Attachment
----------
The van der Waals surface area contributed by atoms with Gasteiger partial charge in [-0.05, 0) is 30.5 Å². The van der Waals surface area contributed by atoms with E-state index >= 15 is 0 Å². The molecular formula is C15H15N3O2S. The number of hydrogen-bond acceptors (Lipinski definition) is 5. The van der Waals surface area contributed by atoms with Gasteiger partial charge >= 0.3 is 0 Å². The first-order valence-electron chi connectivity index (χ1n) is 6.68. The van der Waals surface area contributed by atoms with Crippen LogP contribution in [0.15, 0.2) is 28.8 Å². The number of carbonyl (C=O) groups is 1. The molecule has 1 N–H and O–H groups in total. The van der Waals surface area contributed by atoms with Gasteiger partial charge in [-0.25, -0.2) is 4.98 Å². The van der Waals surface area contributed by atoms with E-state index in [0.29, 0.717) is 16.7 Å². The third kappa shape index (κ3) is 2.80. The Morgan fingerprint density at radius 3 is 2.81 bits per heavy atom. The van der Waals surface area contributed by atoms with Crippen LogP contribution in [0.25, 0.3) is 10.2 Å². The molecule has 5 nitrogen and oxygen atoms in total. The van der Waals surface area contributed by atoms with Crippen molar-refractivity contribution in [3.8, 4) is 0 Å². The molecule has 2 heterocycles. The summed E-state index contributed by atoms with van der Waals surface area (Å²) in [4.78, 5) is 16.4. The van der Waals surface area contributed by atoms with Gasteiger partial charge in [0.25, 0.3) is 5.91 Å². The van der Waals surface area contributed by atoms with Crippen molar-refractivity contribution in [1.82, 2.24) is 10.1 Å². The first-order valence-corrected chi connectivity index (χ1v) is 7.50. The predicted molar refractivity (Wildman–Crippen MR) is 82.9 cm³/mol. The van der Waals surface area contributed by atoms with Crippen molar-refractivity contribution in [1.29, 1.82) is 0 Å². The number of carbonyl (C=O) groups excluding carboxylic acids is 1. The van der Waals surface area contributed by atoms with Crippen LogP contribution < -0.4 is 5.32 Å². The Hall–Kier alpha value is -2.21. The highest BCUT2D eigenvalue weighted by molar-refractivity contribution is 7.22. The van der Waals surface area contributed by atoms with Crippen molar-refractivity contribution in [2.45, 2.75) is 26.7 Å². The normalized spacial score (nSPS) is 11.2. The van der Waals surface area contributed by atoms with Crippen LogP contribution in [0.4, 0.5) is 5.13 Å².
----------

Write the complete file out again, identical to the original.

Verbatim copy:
The van der Waals surface area contributed by atoms with Gasteiger partial charge in [-0.05, 0) is 30.5 Å². The van der Waals surface area contributed by atoms with E-state index >= 15 is 0 Å². The molecular formula is C15H15N3O2S. The number of hydrogen-bond acceptors (Lipinski definition) is 5. The van der Waals surface area contributed by atoms with Gasteiger partial charge >= 0.3 is 0 Å². The first-order valence-electron chi connectivity index (χ1n) is 6.68. The van der Waals surface area contributed by atoms with Crippen LogP contribution in [0.15, 0.2) is 28.8 Å². The number of carbonyl (C=O) groups is 1. The molecule has 1 N–H and O–H groups in total. The van der Waals surface area contributed by atoms with Gasteiger partial charge in [-0.25, -0.2) is 4.98 Å². The van der Waals surface area contributed by atoms with E-state index in [0.29, 0.717) is 16.7 Å². The third kappa shape index (κ3) is 2.80. The Morgan fingerprint density at radius 3 is 2.81 bits per heavy atom. The van der Waals surface area contributed by atoms with Crippen LogP contribution in [0.25, 0.3) is 10.2 Å². The molecule has 5 nitrogen and oxygen atoms in total. The van der Waals surface area contributed by atoms with Crippen molar-refractivity contribution in [3.8, 4) is 0 Å². The molecule has 2 heterocycles. The summed E-state index contributed by atoms with van der Waals surface area (Å²) in [4.78, 5) is 16.4. The van der Waals surface area contributed by atoms with Gasteiger partial charge in [0.25, 0.3) is 5.91 Å². The van der Waals surface area contributed by atoms with Crippen molar-refractivity contribution in [1.82, 2.24) is 10.1 Å². The first-order valence-corrected chi connectivity index (χ1v) is 7.50. The predicted molar refractivity (Wildman–Crippen MR) is 82.9 cm³/mol. The van der Waals surface area contributed by atoms with Crippen molar-refractivity contribution in [1.29, 1.82) is 0 Å². The number of carbonyl (C=O) groups excluding carboxylic acids is 1. The van der Waals surface area contributed by atoms with Crippen LogP contribution < -0.4 is 5.32 Å². The Hall–Kier alpha value is -2.21. The highest BCUT2D eigenvalue weighted by molar-refractivity contribution is 7.22. The van der Waals surface area contributed by atoms with Crippen molar-refractivity contribution in [2.45, 2.75) is 26.7 Å². The normalized spacial score (nSPS) is 11.2. The van der Waals surface area contributed by atoms with Crippen LogP contribution in [0.4, 0.5) is 5.13 Å².